Jaffna, one of the world’s most troubled hotspots, sits right at the foot of India, in northeast Sri Lanka. It was the center of the horrific Sri Lankan civil war, which raged for 27 long years before the Tamil terrorist organisation LTTE (Liberation Tigers of Tamil Eelam) was defeated and its leader, Prabhakaran, killed in 2009. The Northern province of which Jaffna is the capital is the center of the Lankan ethnic Tamil population, and also of the age-old communal strife between Tamils and Sinhalese in Sri Lanka. The country, is populated with both ethnic Sinhalese, original Buddhist inhabitants of the island, and ethnic Tamils, migrated from South India.
In the 1980s, communal violence between these 2 groups was it at its absolute worst, and it resulted in the formation of the LTTE terrorist organization, fighting for an independent state for Tamils in and around Jaffna, and starting the civil war. The war was worsened by Indian interference, in the one case of hasty, unnecessary military action in the history of Indian foreign policy, when it sent a peacekeeping force to ensure that the LTTE gave up its arms and also ensure peaceful elections. It failed because the Indians, instead of negotiating, decide to attack the LTTE, and finish them off – the terrorists fought an intense war with the peacekeeping force for many months – emerging victorious against the world’s third largest army.
After the Indian army left, the stand off between the Lankan military and the Tigers continued for years, peppered with assassinations, including one Indian Ex-PM, before the Sri Lankan President Rajapaksa launched a brutal military assault that destroyed the LTTE – but left the Lankan economy, crippled and weak. Now, this terrible place, ravaged by war, terrorism, communal violence and so much devastation, has turned a historic page and witnessed its first ever democratic political setup – its first election since 1988. This week, after 25 long years, the Tamil National Alliance, an alliance of Tamil parties and ex-rebel groups (including LTTE), won the Provincial Council elections in the Northern Province – creating a semi-autonomous elected ruling body in the Tamil dominated areas of Sri Lanka. It defeated the country’s ruling party, and has come into power with an agenda to improve the state of Lankan Tamils.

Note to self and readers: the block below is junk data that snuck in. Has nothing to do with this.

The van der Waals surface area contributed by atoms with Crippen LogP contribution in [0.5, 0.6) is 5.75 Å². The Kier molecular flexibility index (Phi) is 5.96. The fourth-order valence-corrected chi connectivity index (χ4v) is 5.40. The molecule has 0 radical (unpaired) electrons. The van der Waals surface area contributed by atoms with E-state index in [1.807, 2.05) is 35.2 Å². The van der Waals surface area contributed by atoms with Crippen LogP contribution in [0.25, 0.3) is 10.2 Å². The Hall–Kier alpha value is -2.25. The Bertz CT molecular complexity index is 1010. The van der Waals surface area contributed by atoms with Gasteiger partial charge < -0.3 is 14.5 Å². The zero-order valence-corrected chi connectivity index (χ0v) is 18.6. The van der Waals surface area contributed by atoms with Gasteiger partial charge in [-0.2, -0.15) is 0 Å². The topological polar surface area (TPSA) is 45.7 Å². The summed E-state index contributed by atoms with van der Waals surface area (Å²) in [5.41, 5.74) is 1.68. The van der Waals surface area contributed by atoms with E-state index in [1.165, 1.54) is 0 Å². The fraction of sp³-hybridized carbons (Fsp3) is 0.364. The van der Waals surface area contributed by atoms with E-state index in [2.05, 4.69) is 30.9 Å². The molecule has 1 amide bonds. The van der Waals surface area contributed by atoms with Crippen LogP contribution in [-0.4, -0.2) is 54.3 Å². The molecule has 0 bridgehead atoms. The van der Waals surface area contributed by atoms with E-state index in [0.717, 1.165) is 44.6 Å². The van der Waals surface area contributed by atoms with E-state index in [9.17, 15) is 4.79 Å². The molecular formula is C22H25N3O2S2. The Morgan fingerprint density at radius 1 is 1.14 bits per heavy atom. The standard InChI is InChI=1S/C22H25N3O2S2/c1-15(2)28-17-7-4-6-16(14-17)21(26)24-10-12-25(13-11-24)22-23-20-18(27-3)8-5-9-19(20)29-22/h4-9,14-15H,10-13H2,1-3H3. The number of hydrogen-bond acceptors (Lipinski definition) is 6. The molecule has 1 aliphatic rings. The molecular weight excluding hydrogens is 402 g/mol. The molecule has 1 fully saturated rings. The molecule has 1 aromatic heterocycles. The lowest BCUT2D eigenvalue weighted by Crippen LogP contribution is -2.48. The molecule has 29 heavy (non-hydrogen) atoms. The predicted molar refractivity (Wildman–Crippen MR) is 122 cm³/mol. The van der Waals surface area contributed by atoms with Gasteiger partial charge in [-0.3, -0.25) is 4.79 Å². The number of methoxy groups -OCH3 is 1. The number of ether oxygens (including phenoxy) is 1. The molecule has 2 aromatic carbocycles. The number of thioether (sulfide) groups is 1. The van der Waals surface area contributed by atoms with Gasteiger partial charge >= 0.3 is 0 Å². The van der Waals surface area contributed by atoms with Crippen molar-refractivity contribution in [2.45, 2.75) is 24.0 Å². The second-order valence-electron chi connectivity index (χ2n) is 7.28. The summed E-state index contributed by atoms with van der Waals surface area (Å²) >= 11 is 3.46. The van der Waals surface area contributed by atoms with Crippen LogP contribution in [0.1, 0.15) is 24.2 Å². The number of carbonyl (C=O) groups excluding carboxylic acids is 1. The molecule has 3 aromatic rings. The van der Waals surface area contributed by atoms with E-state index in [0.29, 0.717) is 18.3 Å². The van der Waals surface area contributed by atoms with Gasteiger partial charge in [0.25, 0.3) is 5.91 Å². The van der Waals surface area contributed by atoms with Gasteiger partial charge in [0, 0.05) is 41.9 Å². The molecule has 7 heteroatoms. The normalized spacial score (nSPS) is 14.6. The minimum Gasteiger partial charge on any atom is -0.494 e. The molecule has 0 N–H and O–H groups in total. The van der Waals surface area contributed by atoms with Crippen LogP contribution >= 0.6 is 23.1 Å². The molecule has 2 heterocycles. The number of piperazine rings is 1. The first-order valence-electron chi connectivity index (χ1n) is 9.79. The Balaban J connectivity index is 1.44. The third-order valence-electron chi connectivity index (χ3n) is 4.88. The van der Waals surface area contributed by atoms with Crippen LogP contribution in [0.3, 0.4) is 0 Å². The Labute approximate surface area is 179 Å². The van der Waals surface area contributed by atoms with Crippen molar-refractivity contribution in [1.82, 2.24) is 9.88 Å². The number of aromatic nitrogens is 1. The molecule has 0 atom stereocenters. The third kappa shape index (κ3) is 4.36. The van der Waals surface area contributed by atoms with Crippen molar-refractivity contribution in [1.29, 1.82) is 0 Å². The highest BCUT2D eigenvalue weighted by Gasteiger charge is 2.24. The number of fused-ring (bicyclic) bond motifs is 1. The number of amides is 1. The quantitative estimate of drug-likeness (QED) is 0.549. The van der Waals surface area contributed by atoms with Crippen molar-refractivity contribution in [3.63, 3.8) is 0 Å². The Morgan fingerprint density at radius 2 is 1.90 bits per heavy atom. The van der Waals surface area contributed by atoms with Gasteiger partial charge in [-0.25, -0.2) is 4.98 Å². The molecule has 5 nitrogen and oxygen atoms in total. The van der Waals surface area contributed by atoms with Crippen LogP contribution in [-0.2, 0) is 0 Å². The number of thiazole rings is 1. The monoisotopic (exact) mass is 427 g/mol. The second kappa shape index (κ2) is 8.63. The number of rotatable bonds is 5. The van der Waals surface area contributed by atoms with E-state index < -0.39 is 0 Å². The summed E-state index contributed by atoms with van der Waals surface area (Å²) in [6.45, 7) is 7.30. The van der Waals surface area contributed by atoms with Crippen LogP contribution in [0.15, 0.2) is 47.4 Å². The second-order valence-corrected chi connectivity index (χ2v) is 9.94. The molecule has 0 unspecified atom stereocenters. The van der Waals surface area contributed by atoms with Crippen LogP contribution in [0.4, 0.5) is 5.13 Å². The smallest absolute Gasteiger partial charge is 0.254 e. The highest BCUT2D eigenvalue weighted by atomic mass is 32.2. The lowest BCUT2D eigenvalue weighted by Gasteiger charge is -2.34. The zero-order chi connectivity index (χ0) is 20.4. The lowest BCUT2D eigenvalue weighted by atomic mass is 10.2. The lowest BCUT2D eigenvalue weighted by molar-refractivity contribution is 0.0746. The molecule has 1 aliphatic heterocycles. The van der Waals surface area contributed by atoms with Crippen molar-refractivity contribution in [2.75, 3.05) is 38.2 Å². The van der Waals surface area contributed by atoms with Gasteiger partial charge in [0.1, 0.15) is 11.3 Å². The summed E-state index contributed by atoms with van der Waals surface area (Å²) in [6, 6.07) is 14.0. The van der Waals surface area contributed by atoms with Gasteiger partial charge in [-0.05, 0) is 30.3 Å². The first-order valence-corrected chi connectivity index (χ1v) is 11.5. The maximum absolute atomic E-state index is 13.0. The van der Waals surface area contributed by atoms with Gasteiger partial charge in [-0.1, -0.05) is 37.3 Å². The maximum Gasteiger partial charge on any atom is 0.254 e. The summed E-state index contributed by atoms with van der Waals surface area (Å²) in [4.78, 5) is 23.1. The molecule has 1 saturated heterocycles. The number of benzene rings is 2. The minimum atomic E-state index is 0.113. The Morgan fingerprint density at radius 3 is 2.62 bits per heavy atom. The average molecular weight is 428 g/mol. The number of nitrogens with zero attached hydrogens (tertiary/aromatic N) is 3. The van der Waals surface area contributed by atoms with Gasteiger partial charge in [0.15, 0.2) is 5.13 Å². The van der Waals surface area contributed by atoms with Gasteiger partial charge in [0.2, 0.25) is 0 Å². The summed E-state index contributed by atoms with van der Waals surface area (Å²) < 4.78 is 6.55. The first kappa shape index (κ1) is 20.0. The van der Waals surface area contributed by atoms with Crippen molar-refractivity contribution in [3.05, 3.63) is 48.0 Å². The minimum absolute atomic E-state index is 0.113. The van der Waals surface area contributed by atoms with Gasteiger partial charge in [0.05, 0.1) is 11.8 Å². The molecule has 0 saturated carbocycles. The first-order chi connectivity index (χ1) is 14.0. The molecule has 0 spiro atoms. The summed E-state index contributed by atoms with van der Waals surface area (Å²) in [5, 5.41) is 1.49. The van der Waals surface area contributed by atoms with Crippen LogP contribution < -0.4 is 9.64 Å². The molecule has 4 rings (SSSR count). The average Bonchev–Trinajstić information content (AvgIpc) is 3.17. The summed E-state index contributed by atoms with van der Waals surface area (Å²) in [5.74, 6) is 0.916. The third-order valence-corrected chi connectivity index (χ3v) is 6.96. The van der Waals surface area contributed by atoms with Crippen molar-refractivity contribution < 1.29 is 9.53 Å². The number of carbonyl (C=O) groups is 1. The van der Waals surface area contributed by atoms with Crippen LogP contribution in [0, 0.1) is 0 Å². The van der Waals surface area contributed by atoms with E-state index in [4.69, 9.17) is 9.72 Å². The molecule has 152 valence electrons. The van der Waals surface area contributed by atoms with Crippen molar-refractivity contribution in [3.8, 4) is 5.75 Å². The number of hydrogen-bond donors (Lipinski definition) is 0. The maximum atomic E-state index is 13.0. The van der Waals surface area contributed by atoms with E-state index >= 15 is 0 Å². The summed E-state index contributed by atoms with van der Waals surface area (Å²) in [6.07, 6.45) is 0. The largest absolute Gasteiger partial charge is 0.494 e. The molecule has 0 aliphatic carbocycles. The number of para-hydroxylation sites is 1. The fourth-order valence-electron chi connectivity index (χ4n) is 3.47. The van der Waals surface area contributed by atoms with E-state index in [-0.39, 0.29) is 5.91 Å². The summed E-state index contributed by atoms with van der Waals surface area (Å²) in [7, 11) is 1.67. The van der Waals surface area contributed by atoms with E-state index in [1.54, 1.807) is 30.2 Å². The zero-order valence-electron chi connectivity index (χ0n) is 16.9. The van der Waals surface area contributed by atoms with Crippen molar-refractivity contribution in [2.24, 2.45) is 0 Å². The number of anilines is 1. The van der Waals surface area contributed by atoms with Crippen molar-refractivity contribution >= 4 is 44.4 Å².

According to recent constitutional amendments – part of the efforts to make communal peace in the country – the council will have considerable powers of its own to make a difference. An amazing thing is that the turnout was huge, and the victory was a landslide – the people want change, and are in favour of a peaceful solution, furthermore – they support the TNA. What could not be achieved in 1988 , has happened now, and Chief Minister-to-be C.V. Wigneswaran has voiced a desire for a constructive partnership with the central government – along with peaceful resolution of the Tamil-Sinhalese conflict. The best part – the Tamil people support him and the peace process – days of the Tamil armed revolution are finally over.
Photo Credits: Indi Samarajiva/Flickr
References: Arab news, BBC, Asian Correspondent, The Hindu